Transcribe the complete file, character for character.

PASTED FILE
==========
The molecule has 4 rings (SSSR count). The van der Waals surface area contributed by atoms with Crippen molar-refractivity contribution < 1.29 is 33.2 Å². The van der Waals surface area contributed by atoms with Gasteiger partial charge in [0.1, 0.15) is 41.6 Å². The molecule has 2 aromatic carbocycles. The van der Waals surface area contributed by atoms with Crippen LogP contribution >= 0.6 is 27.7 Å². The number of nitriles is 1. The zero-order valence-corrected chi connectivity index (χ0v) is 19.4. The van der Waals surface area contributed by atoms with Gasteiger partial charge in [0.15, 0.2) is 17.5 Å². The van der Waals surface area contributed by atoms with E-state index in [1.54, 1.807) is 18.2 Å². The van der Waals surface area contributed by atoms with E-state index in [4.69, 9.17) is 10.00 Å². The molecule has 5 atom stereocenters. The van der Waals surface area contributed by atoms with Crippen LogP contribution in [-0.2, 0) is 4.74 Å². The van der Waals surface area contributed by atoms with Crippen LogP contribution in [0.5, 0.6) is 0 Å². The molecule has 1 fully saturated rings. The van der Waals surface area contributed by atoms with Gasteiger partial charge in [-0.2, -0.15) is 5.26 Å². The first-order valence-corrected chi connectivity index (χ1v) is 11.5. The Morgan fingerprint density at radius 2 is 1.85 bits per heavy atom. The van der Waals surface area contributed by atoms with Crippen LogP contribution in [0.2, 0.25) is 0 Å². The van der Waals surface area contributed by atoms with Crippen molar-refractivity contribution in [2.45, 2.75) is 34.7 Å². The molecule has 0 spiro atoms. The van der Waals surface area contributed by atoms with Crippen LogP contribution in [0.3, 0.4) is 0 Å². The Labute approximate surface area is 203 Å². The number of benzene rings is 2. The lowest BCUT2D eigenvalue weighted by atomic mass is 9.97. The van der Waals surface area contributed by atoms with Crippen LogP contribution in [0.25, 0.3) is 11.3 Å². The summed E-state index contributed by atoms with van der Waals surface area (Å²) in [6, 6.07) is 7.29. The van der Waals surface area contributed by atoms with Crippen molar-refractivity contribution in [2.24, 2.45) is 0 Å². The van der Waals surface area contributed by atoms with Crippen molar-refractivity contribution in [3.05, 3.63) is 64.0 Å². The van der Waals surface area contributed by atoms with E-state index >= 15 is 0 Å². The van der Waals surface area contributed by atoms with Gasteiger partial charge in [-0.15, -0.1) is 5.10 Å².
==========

The molecule has 4 rings (SSSR count). The van der Waals surface area contributed by atoms with Crippen molar-refractivity contribution < 1.29 is 33.2 Å². The van der Waals surface area contributed by atoms with Gasteiger partial charge in [0.1, 0.15) is 41.6 Å². The molecule has 2 aromatic carbocycles. The van der Waals surface area contributed by atoms with Crippen LogP contribution >= 0.6 is 27.7 Å². The number of nitriles is 1. The zero-order valence-corrected chi connectivity index (χ0v) is 19.4. The van der Waals surface area contributed by atoms with Gasteiger partial charge in [0.15, 0.2) is 17.5 Å². The van der Waals surface area contributed by atoms with E-state index in [1.54, 1.807) is 18.2 Å². The van der Waals surface area contributed by atoms with E-state index in [4.69, 9.17) is 10.00 Å². The molecule has 5 atom stereocenters. The van der Waals surface area contributed by atoms with Crippen LogP contribution in [-0.2, 0) is 4.74 Å². The van der Waals surface area contributed by atoms with Crippen LogP contribution in [0.5, 0.6) is 0 Å². The molecule has 1 fully saturated rings. The van der Waals surface area contributed by atoms with Gasteiger partial charge in [-0.2, -0.15) is 5.26 Å². The first-order valence-corrected chi connectivity index (χ1v) is 11.5. The Morgan fingerprint density at radius 2 is 1.85 bits per heavy atom. The van der Waals surface area contributed by atoms with Crippen LogP contribution in [0.2, 0.25) is 0 Å². The van der Waals surface area contributed by atoms with Crippen molar-refractivity contribution in [2.45, 2.75) is 34.7 Å². The molecule has 0 spiro atoms. The van der Waals surface area contributed by atoms with Crippen LogP contribution in [0.3, 0.4) is 0 Å². The Labute approximate surface area is 203 Å². The number of benzene rings is 2. The lowest BCUT2D eigenvalue weighted by atomic mass is 9.97. The van der Waals surface area contributed by atoms with Crippen LogP contribution in [0.25, 0.3) is 11.3 Å². The summed E-state index contributed by atoms with van der Waals surface area (Å²) in [6, 6.07) is 7.29. The van der Waals surface area contributed by atoms with Crippen molar-refractivity contribution in [2.24, 2.45) is 0 Å². The van der Waals surface area contributed by atoms with Crippen molar-refractivity contribution in [3.05, 3.63) is 64.0 Å². The van der Waals surface area contributed by atoms with E-state index >= 15 is 0 Å². The van der Waals surface area contributed by atoms with Gasteiger partial charge in [-0.15, -0.1) is 5.10 Å².